- As Sushil pointed out, you can learn to copy the behaviors and skills of a recognized expert, but you may not find a way to take those competencies to the next level. The goal should always be to move the standard distribution of your team to the right (increase the number of top performers and raise the top performance bar). So mimicry may help you get better quickly, but just as benchmarking only allows a company to become as good as a competitor, you must apply creativity to take that skill to the next level. The goal is always to create space and differentiate oneself from others.
- When you have a SME teach others the 'students' will learn the SME's best habits, but they will also likely learn some of the worst. Everyone falls into patterns of taking shortcuts to be more efficient and some of those may not be fully aligned with the desired way to achieve results (i.e. they may bend the rules a bit). More detrimentally, it is highly likely that a SME has a few bad habits and that those are not differentiated from the best ones by the students. I have come to prefer video as a behavior modeling tool for that exact reason. You can sterilize the model and eliminate the bad habits. These may be as innocuous as taking six steps to complete a task in Excel that should only take two or as grand as not using automation at all to complete a significant task.
Sunday, March 16, 2008
Saturday, March 15, 2008
I needed to do two things very quickly:
- This team was full of wonderful people and we needed to fully take advantage of their skills and knowledge across all areas within our parent company. This meant that we needed to organize the existing 42 classes and fully flesh them out so that these 11 trainers could advertise their offer and become fully leveraged.
- We needed to identify methods by which we could quickly put answers in the hands of our employees without making them wait for a training class or for a trainer to become available and sit with them.
The second objective has taken more work to realize and we must also get IT's approval, which is always interesting. Because people learn different ways we must provided a blended approach to increasing knowledge and improving skills (training ONLY improves gaps in knowledge and skill - see my blog on Gilbert's Model). Not every knowledge gap is also best filled by attending an instructor-led course. Some information should be at the employees' fingertips at all times. Some employees know what to do, but not how to effectively do it. They simply need to see it done right a few times until they master the skill themselves. Employees also need access to experts, and no trainer can be an expert on everything. Finally, we need to expand the offering beyond the line employees and help the leaders effectively do their job. Many people are sent to training to be 'fixed', but training does not fix 'broken' people. Leaders must learn how to identify the root cause of performance problems, and leaders must take ownership of developing their employees. The training team is a support team and our customers are the team leaders and executives. We should not do their job for them.
I am presently working with the trainers to develop skills in the following areas (which will help us realize the second goal):
- Subject Matter Expert Created Content
- Enterprise Wiki - a searchable database of information that is updated in real time by the employees (and confirmed for accuracy weekly by assigned experts who have the final say)
- Behavior Model Video - the video shows an expert executing the skill well (e.g. pre-positioning to prevent a common sales objection) and the attached job aid outlines the steps that were viewed
- Screencasts - Flash-based software tutorials that demonstrate 'how to' use key functionality in 30 to 60 second clips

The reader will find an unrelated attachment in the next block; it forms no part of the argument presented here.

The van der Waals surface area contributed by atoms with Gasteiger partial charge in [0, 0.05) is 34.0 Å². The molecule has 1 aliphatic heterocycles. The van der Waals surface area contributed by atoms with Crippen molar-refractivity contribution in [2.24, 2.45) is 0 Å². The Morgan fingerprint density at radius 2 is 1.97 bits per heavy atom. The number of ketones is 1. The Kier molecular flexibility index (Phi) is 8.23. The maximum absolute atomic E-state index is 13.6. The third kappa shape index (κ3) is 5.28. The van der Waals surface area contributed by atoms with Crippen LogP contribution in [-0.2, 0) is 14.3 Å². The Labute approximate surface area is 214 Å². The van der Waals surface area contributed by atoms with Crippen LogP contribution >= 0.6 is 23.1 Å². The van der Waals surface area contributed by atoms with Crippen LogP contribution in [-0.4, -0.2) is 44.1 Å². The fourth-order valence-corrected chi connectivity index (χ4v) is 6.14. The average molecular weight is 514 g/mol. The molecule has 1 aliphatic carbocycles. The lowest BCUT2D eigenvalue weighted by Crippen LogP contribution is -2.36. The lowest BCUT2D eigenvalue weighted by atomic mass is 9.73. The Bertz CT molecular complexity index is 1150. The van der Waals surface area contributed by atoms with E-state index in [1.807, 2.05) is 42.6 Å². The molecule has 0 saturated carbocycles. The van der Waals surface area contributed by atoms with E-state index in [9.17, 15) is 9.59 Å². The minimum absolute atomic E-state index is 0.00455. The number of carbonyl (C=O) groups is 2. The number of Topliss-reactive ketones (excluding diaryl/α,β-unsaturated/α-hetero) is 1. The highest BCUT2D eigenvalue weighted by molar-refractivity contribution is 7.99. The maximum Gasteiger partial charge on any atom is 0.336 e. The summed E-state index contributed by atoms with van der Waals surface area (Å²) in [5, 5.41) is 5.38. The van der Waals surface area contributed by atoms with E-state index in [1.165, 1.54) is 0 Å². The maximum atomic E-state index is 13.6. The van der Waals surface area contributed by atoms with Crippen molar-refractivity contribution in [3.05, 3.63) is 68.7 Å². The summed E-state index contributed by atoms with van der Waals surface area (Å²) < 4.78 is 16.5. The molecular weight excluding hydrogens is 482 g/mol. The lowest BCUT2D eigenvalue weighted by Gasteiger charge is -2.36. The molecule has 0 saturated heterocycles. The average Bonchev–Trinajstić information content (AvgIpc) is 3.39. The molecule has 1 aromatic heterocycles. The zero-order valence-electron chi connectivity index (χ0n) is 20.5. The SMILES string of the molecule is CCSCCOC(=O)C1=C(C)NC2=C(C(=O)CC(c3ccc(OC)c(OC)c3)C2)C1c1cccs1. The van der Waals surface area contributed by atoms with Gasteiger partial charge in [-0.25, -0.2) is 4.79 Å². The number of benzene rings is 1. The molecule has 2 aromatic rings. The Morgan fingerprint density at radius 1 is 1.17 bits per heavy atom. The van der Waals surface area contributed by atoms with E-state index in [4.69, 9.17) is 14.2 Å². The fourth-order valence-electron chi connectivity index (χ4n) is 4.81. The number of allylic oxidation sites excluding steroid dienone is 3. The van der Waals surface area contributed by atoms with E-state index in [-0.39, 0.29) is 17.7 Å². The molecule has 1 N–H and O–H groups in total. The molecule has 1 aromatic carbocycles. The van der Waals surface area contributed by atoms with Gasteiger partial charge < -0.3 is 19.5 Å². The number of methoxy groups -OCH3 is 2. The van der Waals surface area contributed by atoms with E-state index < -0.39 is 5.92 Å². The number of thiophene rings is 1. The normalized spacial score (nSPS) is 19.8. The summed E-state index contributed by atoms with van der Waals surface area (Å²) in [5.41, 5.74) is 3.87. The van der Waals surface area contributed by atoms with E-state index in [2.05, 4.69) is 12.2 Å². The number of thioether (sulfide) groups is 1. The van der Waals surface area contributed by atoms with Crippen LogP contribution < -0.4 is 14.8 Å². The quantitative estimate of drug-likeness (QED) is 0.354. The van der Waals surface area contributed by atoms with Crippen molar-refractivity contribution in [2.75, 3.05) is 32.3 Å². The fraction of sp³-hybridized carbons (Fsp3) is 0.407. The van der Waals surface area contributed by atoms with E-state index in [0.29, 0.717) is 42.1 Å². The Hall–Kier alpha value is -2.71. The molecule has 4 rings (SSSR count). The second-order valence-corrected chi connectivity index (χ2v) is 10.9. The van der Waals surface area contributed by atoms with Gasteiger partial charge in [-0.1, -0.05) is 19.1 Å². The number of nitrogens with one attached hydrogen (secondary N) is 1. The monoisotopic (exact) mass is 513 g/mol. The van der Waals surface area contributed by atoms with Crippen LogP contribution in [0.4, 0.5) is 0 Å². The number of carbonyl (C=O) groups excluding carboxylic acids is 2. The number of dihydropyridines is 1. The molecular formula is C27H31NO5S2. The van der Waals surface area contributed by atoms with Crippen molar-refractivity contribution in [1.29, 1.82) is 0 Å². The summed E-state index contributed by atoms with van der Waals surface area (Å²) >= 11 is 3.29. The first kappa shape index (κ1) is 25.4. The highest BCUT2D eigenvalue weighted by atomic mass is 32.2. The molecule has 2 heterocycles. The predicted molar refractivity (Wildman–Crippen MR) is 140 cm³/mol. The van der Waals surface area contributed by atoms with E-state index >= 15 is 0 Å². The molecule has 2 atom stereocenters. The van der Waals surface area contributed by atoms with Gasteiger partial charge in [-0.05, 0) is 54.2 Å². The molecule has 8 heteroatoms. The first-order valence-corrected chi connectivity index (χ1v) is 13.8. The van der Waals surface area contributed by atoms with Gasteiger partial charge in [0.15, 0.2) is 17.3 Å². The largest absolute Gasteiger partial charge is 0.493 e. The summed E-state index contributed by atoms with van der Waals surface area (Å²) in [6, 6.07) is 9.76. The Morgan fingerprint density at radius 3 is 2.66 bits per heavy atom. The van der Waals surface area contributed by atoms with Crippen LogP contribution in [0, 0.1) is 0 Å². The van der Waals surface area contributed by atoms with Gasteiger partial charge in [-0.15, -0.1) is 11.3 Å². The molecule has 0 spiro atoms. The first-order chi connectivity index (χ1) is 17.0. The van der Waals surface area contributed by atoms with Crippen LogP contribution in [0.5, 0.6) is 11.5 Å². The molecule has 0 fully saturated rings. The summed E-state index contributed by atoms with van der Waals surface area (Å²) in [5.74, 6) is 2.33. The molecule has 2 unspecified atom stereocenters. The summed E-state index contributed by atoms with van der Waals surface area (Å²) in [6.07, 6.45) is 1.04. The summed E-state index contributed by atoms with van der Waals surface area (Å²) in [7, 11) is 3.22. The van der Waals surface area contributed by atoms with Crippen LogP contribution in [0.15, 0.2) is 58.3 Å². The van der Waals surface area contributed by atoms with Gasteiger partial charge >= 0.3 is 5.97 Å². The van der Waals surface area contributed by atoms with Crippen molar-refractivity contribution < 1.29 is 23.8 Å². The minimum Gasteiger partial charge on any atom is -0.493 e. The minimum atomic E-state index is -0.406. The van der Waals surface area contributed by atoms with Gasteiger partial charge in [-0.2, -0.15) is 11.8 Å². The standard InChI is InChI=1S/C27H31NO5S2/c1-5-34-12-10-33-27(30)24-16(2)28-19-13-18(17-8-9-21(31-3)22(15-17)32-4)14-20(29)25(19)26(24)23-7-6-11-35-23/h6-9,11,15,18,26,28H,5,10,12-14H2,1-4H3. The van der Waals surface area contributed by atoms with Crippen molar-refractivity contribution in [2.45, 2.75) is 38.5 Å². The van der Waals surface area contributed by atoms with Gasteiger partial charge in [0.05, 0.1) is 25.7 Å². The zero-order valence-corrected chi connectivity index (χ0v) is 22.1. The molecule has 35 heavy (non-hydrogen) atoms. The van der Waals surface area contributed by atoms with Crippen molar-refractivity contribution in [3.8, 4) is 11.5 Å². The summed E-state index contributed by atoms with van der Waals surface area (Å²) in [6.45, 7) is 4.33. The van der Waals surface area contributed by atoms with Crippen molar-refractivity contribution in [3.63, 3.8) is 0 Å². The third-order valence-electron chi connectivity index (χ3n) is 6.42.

- Facilitated Case Study - the 'students' review a deal prior to the session and identify issues; they share, discuss, and debate the issues during the session; the facilitator types up the documented agreements and sends them to the students and the students' bosses (collectively the group knows more than the trainer/facilitator)
- Trainer Created Content
- Self-Paced Training - whether a workbook or a web-based module, the trainer bases the content of the self-directed materials on job analyses (only facts and decisions are taught this way)
- Job Aid - a quick how-to reference guide (not an FAQ) for common skills that employees should post on the walls of their cubicles
- Instructor-Led Class - some topics require the opportunity to interact with others, practice the new skill in a safe environment, and to get feedback on that performance
- Special Learning Activities
- Assessment - valid and reliable test of soft skills, aptitude, and/or capacity that might be a self-assessment, boss-assessment, or 360 degree-assessment followed by an interpretive feedback session
- Individual Development Plan or Performance Improvement Plan - specific improvements are defined and documented along with the steps that the employee agrees to take to execute the plan (and improve)
- Coach - based upon a specific interpersonal skill gap a weaker employee (protégé) is partnered up with a stronger employee (mentor) and their interactions are guided by a plan such as the IDP above
- Developmental Assignment - most learning comes from doing and evaluating the results of our decisions and actions (both successes and mistakes) so employees are put into roles on projects, etc. where they are forced to excel in the area that needs to be developed
Tuesday, March 11, 2008
Individual performance drops by 20%, which frustrates the super star and your company.
The actual losses mount as morale declines, roadblocks are intentionally placed in front of the super star, Wall Street punishes you for a highly visible bad hire, and the super star eventually leaves in very public fashion.
Monday, March 10, 2008
Establishing Job Profile Context
1. Define the mission of the job.
a. What is the ultimate product or service produced?
b. How does this product or service contribute to the organization's strategy?
c. How would one know whether the mission was being accomplished successfully?
2. Describe the major outcomes/accomplishments required to achieve the mission.
a. Which outcomes does the organization NEED to have?
b. Which outcomes are NICE to have?
3. Define performance standards for each outcome NEEDED.
a. What does someone in this position need to know to achieve the outcomes?
b. What technical skills would be required to achieve the outcomes?
c. What experiences would someone need to have to successfully achieve the outcomes?
d. Which of these knowledge, skills, and experiences are possessed by the best performers, but not by the rest?